Guest Post: Together, Though Alone by Bob Pedersen

On November 1, 2010 by Cherise Shockley


Together, Though Alone

Many people seek out the Diabetes Online Community [DOC], or are delighted when theycome across it, because they have previously felt isolated in the condition. It’s not unusual, I gather, for a Type 1 diagnosed as a child to come to adulthood without knowing another person with diabetes. Parents of children with diabetes may never have the opportunity to share wisdom and strength with others in their situation. And even though Type 2 is more common, and it’s certain that a number of people in my daily life have the condition, I only know of one of them. It’s not something most people will discuss openly, so there’s little opportunity to form support networks among one’s own acquaintances.

Just as the Internet has proved to very good at connecting people with similar interests and viewpoints, it’s been wonderful for connecting people with medical conditions.  I’m very grateful to those who blogged when there were few blogs and who created our online forums (such as Diabetes Daily or TuDiabetes).

So what can members of our community offer each other? Some of the 12 Step-type organizations say that members can offer “experience, strength, and hope”, and I think that fits here very well. As a relatively new diabetic (about 2 1/2 years), I have often needed to rely on the experience of those who’ve been at it longer than I have.  And even people who’ve lived successfully with the disease for decades can find themselves facing situations that are new to them.

We can also gain strength through reassurance from others, as well as just the sense of how many of us there are.  We can reach out for a friendly word, when it’s needed, or just silently read the words of others, imbibing a sense of companionship with friends that may be geographically very far away. (It’s true that requests for a bit of emotional support don’t always get the response we’re hoping for, so it’s important to establish as many sources of support as we can.)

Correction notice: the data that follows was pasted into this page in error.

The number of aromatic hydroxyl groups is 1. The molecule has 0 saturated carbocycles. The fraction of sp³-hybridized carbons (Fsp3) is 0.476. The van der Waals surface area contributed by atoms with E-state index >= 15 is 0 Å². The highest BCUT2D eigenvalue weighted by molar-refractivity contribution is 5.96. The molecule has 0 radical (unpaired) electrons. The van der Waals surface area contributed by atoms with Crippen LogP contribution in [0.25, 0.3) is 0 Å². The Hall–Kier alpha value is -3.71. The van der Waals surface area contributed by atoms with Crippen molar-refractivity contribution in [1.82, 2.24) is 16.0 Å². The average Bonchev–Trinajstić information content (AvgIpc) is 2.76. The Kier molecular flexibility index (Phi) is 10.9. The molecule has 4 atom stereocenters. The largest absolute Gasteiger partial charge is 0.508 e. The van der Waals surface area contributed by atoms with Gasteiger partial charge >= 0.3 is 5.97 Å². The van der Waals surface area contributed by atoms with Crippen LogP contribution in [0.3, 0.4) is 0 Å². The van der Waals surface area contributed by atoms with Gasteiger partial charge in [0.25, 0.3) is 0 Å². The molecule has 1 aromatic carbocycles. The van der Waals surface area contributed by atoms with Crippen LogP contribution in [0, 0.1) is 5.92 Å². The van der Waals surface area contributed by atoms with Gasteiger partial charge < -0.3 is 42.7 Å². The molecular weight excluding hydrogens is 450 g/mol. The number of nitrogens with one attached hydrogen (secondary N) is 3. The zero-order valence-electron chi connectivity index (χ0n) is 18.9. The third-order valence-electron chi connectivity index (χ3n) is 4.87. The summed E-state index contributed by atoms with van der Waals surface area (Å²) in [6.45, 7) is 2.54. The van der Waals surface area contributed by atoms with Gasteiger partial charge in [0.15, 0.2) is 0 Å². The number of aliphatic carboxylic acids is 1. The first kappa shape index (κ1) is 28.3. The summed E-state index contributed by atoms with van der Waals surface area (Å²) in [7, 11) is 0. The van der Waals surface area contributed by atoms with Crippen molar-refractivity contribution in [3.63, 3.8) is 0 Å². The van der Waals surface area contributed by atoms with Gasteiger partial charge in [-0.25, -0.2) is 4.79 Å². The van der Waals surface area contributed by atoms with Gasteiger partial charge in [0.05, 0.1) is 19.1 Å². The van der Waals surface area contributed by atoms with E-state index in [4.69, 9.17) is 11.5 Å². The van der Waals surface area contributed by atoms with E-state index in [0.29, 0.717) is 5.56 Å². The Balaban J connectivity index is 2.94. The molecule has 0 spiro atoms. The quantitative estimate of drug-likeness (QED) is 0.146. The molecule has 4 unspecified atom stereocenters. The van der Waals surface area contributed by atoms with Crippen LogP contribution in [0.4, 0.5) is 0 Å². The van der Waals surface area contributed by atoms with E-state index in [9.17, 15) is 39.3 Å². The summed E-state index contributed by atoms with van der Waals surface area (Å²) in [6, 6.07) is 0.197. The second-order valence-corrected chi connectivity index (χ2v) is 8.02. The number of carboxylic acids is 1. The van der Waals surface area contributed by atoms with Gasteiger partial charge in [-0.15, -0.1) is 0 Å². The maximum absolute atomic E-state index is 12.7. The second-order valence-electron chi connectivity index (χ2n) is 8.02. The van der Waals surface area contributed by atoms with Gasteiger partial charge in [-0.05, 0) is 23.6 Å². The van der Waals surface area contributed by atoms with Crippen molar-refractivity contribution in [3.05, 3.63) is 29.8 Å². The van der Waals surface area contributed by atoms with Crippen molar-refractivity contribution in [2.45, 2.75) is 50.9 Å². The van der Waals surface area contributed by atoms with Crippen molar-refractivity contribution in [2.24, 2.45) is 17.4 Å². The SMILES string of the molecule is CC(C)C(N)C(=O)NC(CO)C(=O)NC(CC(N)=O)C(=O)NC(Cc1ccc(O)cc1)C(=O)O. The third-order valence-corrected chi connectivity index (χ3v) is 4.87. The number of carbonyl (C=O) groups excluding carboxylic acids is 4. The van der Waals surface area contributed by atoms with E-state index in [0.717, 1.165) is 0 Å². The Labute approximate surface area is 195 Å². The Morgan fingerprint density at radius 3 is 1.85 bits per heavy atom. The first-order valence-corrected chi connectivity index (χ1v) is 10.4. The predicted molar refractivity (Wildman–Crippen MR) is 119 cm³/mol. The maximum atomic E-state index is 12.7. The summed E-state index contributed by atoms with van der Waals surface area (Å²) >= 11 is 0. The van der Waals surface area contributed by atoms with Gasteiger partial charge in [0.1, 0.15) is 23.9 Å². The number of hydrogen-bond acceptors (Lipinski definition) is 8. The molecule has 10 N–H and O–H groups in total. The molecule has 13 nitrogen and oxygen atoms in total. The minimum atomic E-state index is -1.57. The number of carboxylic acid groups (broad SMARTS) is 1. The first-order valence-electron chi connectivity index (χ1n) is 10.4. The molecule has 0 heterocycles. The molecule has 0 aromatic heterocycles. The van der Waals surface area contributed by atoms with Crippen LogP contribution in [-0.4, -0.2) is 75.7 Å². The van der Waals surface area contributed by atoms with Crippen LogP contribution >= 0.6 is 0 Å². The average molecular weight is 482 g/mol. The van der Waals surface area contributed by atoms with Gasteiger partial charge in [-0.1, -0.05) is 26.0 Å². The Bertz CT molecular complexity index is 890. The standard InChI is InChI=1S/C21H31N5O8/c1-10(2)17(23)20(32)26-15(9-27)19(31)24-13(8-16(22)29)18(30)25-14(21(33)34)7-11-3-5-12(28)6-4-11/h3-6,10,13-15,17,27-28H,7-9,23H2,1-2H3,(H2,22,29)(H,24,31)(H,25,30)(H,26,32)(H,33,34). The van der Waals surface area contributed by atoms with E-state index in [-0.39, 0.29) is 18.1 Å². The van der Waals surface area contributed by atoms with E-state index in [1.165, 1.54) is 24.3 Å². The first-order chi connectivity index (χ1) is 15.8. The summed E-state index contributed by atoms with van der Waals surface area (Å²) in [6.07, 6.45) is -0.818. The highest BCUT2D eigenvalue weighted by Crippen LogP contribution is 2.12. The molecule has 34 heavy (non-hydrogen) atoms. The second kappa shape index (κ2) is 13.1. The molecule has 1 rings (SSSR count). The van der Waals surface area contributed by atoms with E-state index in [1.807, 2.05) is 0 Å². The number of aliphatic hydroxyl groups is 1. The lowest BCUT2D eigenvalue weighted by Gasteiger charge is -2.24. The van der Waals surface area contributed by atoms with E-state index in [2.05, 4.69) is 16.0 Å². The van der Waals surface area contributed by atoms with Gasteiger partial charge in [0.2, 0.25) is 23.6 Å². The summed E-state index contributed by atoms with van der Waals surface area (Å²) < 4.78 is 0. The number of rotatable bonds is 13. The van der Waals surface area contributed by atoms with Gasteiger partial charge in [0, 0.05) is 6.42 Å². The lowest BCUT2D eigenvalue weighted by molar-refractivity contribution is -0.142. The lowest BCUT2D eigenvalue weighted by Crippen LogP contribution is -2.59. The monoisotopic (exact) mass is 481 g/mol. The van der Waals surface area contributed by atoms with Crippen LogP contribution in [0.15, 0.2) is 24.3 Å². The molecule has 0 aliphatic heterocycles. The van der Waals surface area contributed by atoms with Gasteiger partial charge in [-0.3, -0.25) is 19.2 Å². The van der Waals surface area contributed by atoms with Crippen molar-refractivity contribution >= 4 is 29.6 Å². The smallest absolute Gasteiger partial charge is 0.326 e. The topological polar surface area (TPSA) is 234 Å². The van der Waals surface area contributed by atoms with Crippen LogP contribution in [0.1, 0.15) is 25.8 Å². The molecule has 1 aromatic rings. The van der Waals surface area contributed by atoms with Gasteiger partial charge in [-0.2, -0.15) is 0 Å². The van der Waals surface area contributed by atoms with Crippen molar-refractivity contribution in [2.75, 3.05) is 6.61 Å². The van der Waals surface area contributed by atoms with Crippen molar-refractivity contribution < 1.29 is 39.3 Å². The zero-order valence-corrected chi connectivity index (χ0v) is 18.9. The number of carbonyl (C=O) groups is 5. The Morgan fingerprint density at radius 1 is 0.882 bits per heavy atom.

Finally, we can gain hope from reading messages from many, many people who are leading successful lives despite diabetes – not perfect lives, not lives without challenges, but lives that are rich, multifaceted, and worth the struggle.

Yes, diabetes can be an isolating disease. Even if we’re surrounded by loving friends and family, the things we experience with diabetes can leave us feeling very alone. But through the DOC, we can come together.

Bob Penderson, Person Living With Type 2 Diabetes

You can read more about Bob at Diabetes Daily and T Minus Two

You can follow his fabulous tweets on Twitter: @rpederse

7 Responses to “Guest Post: Together, Though Alone by Bob Pedersen”

  • Awesome kick off to Diabetes Awareness Month.

  • There are times I feel very alone even with all of the OC with me. Maybe we all need to live in the same neighborhood then we wouldn’t feel alone.

  • Your outlook and your writing style always make me smile, Bob. :)

  • You nailed it, about the challenge of meeting other PWD’s and forming networks among acquaintances. I have had diabetes for 29 years now, and though I have certainly met other Type 1′s, I still do not know of any in my area to connect with. We are too stealthy for our own good when it comes to keeping our diabetes in the dark. The DOC has been a blessing for me, and I am still looking forward to meeting and reaching out to those Type 1′s in my area (Tallahassee, FL…if anybody’s reading) that I can connect with.

  • i love how we all talk about the DOC with the same gratitude. I agree with G living so far from everyone sucks . We have other kids with D where we live but their parents arent as involved as I am or as all of you. We need a huge doc meet up. Vegas anyone? ;)

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